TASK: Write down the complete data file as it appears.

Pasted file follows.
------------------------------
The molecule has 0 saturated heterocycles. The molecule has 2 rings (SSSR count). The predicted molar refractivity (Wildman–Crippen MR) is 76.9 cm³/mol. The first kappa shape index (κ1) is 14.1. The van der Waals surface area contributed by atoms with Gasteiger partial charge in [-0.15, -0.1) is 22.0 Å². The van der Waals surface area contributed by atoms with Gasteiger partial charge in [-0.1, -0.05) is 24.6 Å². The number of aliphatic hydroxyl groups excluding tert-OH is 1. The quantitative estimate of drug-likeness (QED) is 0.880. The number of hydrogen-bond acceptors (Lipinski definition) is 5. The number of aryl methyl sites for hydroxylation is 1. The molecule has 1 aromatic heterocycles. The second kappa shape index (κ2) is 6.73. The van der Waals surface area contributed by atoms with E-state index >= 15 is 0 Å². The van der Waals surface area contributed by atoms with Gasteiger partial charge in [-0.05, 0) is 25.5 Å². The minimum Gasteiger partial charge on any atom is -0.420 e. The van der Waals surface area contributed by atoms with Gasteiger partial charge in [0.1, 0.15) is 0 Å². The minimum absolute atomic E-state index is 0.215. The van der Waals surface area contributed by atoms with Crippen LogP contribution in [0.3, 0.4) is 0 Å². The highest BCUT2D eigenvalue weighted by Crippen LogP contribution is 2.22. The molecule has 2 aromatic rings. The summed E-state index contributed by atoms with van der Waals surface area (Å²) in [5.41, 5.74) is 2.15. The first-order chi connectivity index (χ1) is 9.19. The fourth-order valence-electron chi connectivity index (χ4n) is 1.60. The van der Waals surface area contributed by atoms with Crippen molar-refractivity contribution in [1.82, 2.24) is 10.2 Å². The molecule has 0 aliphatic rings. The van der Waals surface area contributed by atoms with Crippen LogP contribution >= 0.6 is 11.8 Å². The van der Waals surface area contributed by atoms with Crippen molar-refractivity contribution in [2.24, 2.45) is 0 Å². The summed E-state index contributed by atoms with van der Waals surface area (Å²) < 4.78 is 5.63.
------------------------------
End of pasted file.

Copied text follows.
The molecule has 0 saturated heterocycles. The molecule has 2 rings (SSSR count). The predicted molar refractivity (Wildman–Crippen MR) is 76.9 cm³/mol. The first kappa shape index (κ1) is 14.1. The van der Waals surface area contributed by atoms with Gasteiger partial charge in [-0.15, -0.1) is 22.0 Å². The van der Waals surface area contributed by atoms with Gasteiger partial charge in [-0.1, -0.05) is 24.6 Å². The number of aliphatic hydroxyl groups excluding tert-OH is 1. The quantitative estimate of drug-likeness (QED) is 0.880. The number of hydrogen-bond acceptors (Lipinski definition) is 5. The number of aryl methyl sites for hydroxylation is 1. The molecule has 1 aromatic heterocycles. The second kappa shape index (κ2) is 6.73. The van der Waals surface area contributed by atoms with E-state index >= 15 is 0 Å². The van der Waals surface area contributed by atoms with Gasteiger partial charge in [-0.05, 0) is 25.5 Å². The minimum Gasteiger partial charge on any atom is -0.420 e. The van der Waals surface area contributed by atoms with Gasteiger partial charge in [0.1, 0.15) is 0 Å². The minimum absolute atomic E-state index is 0.215. The van der Waals surface area contributed by atoms with Crippen LogP contribution in [0.3, 0.4) is 0 Å². The highest BCUT2D eigenvalue weighted by Crippen LogP contribution is 2.22. The molecule has 2 aromatic rings. The summed E-state index contributed by atoms with van der Waals surface area (Å²) in [5.41, 5.74) is 2.15. The first-order chi connectivity index (χ1) is 9.19. The fourth-order valence-electron chi connectivity index (χ4n) is 1.60. The van der Waals surface area contributed by atoms with Crippen molar-refractivity contribution in [1.82, 2.24) is 10.2 Å². The molecule has 0 aliphatic rings. The van der Waals surface area contributed by atoms with Crippen LogP contribution >= 0.6 is 11.8 Å². The van der Waals surface area contributed by atoms with Crippen molar-refractivity contribution in [2.24, 2.45) is 0 Å². The summed E-state index contributed by atoms with van der Waals surface area (Å²) < 4.78 is 5.63.